Did Tony LaRussa really bring in a reliever just to intentionally walk a batter in the eighth inning of Game 5 of the World Series? In a series that was tied at two games apiece and tied at 2-2 in the eighth inning, did what we see actually happen?
"Well, here was the strategy," explained Joe Buck on the Fox telecast. "LaRussa wanted [Lance] Lynn to come in for the intentional walk and now he's going back to his bullpen."
It's hard to tell when Buck is playing it straight and when he's being glib, but you have to assume he was taking a little jab at LaRussa for making this move, especially after the notoriously trigger-happy manager neglected to put in a right-handed pitcher to face Mike Napoli—who crushed a two-run double off lefty Marc Rzepczynski—just two batters earlier.
Let's be honest, that's the exact kind of thing Tony LaRussa would do, but after the game, LaRussa admitted that it wasn't his intention at all.
To his credit, LaRussa explained the managerial blunder in his postgame press conference by admitting the bullpen didn't hear him right. The stadium was just too darn loud for bullpen coach Derek Lilliquist to hear the correct names LaRussa wanted to get loose. (Watch the video here.)
"Well what happened was that, twice, the bullpen didn't hear [Jason] Motte's name. They heard Rzepczynski and they didn't get Motte and then I looked up there and Motte wasn't going so I called back for Motte and they got Lynn up.
He wasn't supposed to pitch today, so I really wasn't going to let him throw to that hitter. He just threw the warm-ups and walked him and Motte finally was ready.
I don't know if it was noisy…probably really noisy. They just didn't hear, even the second time."
The whole four-minute video runs like an Abbott and Costello routine. LaRussa told reporters he had hoped Rzepczynski would have gotten David Murphy out, then pitched around Napoli to face Mitch Moreland in a more favorable lefty-lefty matchup. LaRussa admitted that Motte would have come in to face Napoli after Rzepczynski failed to retire Murphy, but the bullpen didn't hear him so Motte wasn't ready in time. But that's not even the screwiest part of the story.
"He was available in an emergency. I wasn't going to use him, but if [the bullpen coach] hears 'Lynn,' I'm the manager. What's he going to say, 'hey wait a minute…'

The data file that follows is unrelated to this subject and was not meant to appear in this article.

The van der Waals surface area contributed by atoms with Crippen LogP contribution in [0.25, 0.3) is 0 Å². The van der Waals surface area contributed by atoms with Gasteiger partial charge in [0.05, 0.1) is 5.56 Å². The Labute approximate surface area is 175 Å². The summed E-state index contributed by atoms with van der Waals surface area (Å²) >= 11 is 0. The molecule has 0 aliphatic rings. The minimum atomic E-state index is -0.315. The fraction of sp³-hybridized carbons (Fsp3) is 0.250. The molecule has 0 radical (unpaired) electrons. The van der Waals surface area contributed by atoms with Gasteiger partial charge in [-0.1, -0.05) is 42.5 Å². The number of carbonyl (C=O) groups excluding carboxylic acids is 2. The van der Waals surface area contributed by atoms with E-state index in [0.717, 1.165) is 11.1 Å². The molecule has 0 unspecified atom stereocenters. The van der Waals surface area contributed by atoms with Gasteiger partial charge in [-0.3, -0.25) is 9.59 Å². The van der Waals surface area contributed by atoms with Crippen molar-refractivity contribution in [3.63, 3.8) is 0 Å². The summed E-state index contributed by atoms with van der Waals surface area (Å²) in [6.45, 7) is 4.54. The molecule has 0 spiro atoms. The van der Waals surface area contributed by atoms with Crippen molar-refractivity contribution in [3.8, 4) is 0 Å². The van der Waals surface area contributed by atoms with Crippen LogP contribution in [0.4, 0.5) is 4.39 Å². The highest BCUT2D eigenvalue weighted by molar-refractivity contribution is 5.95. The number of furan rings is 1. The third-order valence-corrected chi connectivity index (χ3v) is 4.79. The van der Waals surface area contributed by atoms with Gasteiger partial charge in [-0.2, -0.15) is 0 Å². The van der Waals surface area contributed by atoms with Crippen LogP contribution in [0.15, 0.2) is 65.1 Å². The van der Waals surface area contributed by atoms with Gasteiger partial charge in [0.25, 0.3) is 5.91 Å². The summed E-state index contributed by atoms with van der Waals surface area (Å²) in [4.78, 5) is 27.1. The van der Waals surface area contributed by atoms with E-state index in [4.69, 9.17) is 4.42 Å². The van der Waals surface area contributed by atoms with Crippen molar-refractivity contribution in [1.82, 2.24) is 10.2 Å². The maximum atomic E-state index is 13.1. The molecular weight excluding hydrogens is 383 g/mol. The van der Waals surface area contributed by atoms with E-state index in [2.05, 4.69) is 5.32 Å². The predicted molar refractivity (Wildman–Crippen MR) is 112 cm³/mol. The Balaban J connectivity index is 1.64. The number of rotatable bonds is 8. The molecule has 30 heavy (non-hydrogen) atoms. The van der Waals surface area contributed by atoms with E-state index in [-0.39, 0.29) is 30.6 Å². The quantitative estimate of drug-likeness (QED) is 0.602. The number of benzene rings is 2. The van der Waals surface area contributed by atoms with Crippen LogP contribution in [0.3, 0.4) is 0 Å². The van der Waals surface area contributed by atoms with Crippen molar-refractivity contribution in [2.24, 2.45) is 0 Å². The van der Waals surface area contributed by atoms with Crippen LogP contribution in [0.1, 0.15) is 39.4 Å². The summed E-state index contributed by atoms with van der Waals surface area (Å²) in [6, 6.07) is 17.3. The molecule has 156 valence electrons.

"He had a day off, but like I said, he wasn't going to pitch until Game 6. I mean, I saw the big fella come in and said, 'why are you here?'"
That has to be a huge vote of confidence for a young pitcher stepping onto the mound during the eighth inning of Game 5 of the World Series with two runners in scoring position: "why are you here?"
So Lynn, who wasn't supposed to throw, ended up doing a full warm-up before an intentional walk, all in an effort to give Motte enough time to get loose to face Elvis Andrus with the bases loaded. Motte got the strikeout to keep the game at a two-run deficit, but the damage was obviously done much earlier in the inning.
We'll never know if Motte would have gotten Napoli had the righty been ready, and we'll certainly never know what ripple effect that would have created during the rest of the inning. One thing we know: what did happen sure is hilarious.
Even Cardinals fans have to think this situation is hilarious. I mean, sure, the miscommunication directly caused your team to lose Game 5 of a World Series that was tied 2-2 and now the Redbirds have to face back-to-back elimination games in order to win the title. But come on! Tony LaRussa was part of one of the biggest managerial gaffes in recent history!
The king of the double switch somehow couldn’t even get his pitching staff right in an American League ballpark. He had a guy who wasn't even supposed to pitch, outside of an emergency situation, come in to intentionally walk a batter because neither the bullpen coach nor the player seemed to know he wasn't supposed to be getting ready.
When LaRussa went to the mound to cal in the righty, he didn't even get the big, bearded reliever he expected. And all this happened because, what, LaRussa mumbles when he talks? The crowd was too loud and the bullpens are too close to the stands? Perhaps a squirrel gnawed through the phone lines? I would have gone with that if I were LaRussa.
If the Cardinals come back and win the World Series, this will go down as one of those quirky things that only happens in baseball. If they end up losing the Series, you'll hear every talking head in St. Louis and every LaRussa apologist across the country demanding a better system than what's in place, as if there's a much better way than a direct, hard-wired phone line from the dugout to the bullpen.
I suppose they could start texting the names, but then LaRussa would have to spell Rzepczynski three times a night.
For now, Tony, when you inevitably go to your bullpen seven times in Game 6, I know you're at home, but make sure to speak up!